NEW YORK--There is sufficient evidence that the timing of breast
cancer surgery affects outcome to warrant further inquiry, William
J. Hrushesky, MD, said at the 14th Chemotherapy Foundation Symposium.
It is known that tumor growth rates wax and wane during the female
menstrual cycle, but many questions remain that can be answered
only by rigorously designed studies, said Dr. Hrushesky, senior
attending oncologist, Stratton VA Medical Center, and professor
of medicine, Albany Medical College.
In his research in both mice and women, Dr. Hrushesky has found
that cellular immune function and/or host resistance to cancer
growth and spread vary with the reproductive cycle stage. Tumor
growth rate is slowest during the early luteal stage, which typically
occurs in the first quarter of the cycle after ovulation, a time
when the immune response is most robust. It is this stage that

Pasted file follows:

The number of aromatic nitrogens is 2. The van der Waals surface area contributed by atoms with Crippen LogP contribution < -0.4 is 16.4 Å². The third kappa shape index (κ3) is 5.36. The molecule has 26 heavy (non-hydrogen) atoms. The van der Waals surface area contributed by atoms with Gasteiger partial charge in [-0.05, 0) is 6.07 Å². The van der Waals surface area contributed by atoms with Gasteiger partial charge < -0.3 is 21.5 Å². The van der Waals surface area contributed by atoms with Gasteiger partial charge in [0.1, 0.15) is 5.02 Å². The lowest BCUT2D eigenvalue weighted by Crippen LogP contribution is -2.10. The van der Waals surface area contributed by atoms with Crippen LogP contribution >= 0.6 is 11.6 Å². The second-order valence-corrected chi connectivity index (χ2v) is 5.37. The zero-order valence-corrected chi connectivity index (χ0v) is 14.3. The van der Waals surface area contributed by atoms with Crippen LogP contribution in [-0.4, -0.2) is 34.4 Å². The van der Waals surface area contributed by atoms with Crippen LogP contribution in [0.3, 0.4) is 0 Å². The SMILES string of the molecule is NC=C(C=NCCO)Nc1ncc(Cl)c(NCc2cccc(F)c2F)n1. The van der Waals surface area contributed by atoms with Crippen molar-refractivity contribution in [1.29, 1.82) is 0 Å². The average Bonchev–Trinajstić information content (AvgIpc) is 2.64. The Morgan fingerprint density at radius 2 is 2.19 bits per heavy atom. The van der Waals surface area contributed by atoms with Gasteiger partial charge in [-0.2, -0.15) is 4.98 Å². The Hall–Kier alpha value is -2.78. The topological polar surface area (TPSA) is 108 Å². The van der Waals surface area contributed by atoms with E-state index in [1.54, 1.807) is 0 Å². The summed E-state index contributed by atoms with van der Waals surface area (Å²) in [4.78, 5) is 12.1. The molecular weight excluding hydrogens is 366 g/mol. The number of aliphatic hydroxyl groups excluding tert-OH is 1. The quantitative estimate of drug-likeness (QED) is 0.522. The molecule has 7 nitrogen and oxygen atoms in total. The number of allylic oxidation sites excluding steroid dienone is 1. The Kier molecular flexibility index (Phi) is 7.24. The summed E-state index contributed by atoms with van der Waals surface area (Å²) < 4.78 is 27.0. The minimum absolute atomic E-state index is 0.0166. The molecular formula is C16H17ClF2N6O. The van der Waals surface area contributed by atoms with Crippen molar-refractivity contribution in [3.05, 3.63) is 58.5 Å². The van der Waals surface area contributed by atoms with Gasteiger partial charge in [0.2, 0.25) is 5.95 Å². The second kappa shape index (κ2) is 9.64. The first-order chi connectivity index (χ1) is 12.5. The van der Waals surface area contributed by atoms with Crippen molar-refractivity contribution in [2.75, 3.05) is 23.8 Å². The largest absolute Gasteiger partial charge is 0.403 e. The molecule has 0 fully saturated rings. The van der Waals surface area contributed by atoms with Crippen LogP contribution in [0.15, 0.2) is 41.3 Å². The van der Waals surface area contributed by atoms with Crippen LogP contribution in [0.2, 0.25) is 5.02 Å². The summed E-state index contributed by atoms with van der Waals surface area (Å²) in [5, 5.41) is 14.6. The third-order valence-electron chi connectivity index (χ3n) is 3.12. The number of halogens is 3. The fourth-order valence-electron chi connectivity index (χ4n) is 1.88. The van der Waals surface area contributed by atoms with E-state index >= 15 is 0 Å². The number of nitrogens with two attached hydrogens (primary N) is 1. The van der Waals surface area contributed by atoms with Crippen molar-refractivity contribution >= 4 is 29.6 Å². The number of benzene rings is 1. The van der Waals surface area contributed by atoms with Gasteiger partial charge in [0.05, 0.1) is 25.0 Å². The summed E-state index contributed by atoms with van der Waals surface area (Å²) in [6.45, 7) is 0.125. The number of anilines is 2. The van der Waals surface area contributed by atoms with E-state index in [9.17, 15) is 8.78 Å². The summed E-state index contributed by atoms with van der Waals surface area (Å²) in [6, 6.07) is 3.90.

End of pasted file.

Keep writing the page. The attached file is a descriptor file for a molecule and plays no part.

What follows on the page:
appears to be optimal for resection, he said.
"In our own initial clinical series, women resected during
the middle of the menstrual cycle proved to have a fourfold better
chance of surviving 10 years than those whose breast cancers were
resected during or nearer to menses," he said. Ten other
retrospective studies have confirmed this finding, and multivariate
analyses demonstrate that timing is an independent predictor of
both breast cancer recurrence and death, he added.
Does that mean that all breast cancer surgery should be scheduled
for the early luteal phase? Not at this time, Dr. Hrushesky said.
"Many meaningful uncertainties remain, and only rigorous
study can answer them. We need to clarify the impact of resection
timing and the size of the window of opportunity--when it opens
He added that we further need to understand the underlying biology
"because a full understanding of the mechanisms may lead
to neoadjuvant hormonal strategies to enhance the control of this
and other cancers"